Monday, June 25, 2012

Geophysics, beach hydrology and tablets

With hydrochemistry out of the way, it was time to start the next phase. This is more focussed on hydrogeology. When you want to grow a cabbage for your Caldo Verde soup, you need some water and good soil. Us geologists call these good soils "Quaternary sands", as these are recent deposits of old rivers, beaches and dunes that the local farmers like very much. Below this stuff is usually some less permeable layer (Cretaceous clay) with a low electric resistance, and the question is at what depth it is, because this determines how much water you can extract for irrigation.

If it is shallow, we could use an auger to get the answer, but sometimes using geophysics is also a nice way to find out. Our Mesas group reached the same conclusion and reserved the vertical electrical sounding (VES) equipment for a morning session between aggressive flies in their area. Although everybody used this equipment in the Twente field course, it is always difficult at first to find out how to connect all wires. In the picture shown below it is clear that everybody tries different strategies to come up with the correct answers.

How to connect VES wires? Would drinking water help, or discussing the question in Spanish while looking at a bunch of wires, or is practicing yoga a better strategy?
Terrameter Valentina telling everybody to get their hands of the electrodes so that she can apply 2000 V to Mother Earth
With the answer found, the 2000 V power is switched on and a resistance measurement made, plotted on paper, electrode distance increased and measurements repeated. We also have a Geonics EM34 that uses a different method to achieve the same and it was compared to the VES.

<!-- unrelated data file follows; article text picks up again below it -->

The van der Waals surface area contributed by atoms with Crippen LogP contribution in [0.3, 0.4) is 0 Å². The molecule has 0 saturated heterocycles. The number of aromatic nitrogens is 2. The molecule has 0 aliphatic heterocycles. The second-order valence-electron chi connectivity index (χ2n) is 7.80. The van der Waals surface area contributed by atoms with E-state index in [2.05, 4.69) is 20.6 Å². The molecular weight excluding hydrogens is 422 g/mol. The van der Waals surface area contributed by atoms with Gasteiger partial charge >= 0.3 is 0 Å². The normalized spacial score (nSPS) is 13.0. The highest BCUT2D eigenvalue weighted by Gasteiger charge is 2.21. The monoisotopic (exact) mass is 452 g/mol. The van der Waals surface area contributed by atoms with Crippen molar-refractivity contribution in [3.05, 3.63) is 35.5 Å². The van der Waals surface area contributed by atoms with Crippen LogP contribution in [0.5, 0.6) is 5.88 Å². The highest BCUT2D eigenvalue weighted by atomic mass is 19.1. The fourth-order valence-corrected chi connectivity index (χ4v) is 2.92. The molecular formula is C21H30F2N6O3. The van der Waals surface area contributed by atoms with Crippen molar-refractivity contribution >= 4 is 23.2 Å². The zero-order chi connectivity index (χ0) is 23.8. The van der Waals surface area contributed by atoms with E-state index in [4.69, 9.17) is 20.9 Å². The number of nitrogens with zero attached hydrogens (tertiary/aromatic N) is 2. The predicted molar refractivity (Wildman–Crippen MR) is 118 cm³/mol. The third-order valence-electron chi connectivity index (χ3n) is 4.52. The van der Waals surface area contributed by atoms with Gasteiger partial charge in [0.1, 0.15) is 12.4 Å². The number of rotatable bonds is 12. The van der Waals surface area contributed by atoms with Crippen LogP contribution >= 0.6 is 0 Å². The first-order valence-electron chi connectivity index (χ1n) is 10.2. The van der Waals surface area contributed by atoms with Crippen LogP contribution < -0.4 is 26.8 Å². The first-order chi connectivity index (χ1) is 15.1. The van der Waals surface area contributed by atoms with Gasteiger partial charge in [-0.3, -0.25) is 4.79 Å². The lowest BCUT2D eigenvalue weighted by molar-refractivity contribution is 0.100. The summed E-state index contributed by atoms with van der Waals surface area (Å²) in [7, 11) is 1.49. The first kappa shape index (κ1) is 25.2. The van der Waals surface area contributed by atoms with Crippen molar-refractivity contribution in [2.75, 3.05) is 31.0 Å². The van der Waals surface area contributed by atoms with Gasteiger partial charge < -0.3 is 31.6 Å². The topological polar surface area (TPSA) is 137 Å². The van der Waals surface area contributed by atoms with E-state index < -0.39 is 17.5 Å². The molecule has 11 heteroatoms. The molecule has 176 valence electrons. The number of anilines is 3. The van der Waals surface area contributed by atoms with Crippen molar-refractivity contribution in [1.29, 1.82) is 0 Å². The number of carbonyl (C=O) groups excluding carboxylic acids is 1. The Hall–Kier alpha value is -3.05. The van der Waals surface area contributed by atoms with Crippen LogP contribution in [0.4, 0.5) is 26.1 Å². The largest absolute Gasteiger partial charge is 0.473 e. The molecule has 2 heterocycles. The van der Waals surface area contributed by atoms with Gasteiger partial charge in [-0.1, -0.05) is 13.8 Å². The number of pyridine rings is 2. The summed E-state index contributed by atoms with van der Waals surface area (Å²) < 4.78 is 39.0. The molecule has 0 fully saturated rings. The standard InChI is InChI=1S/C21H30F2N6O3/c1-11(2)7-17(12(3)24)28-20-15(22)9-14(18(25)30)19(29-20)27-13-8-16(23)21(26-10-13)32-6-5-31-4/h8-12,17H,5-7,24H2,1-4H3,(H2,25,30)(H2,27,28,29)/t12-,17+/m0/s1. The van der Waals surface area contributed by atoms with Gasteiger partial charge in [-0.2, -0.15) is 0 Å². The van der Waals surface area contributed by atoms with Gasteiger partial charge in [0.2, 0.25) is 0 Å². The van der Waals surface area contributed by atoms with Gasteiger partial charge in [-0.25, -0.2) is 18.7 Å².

EM34 measurement looking for Cretaceous clays below Quaternary sand
These measurements were done by all groups and a tablet computer, given to each group at the strat of the field course, was used to enter data, display the geologic map, find the piezometers that were installed in earlier field courses here, and so on. This works surprisingly well and it also helps us to find our way around.

Meanwhile, on the beach of Costa Nova, BSc students Evy and Leonie were still measuring water salinity on a mudflat. Now they used some real kind of industrial art, called a spiral auger (the Van Harlingen auger after its designer), to sample groundwater at different depths. The handle got stuck, was repaired, but now the thing starts at 3 m height, so they have to use the box to reach its top.

Leonie and Evy sampling groundwater with the Van harlingen auger.
The final week of our course has started today and it is time to determine changes in groundwater storage by measuring the water levels in the large diameter wells, as was done in the beginning. Below is the Sao Romao group group doing their thing as a well-oiled machine.

Sao Romao Group entering well data in their tablet computer.
More posts will follow soon...

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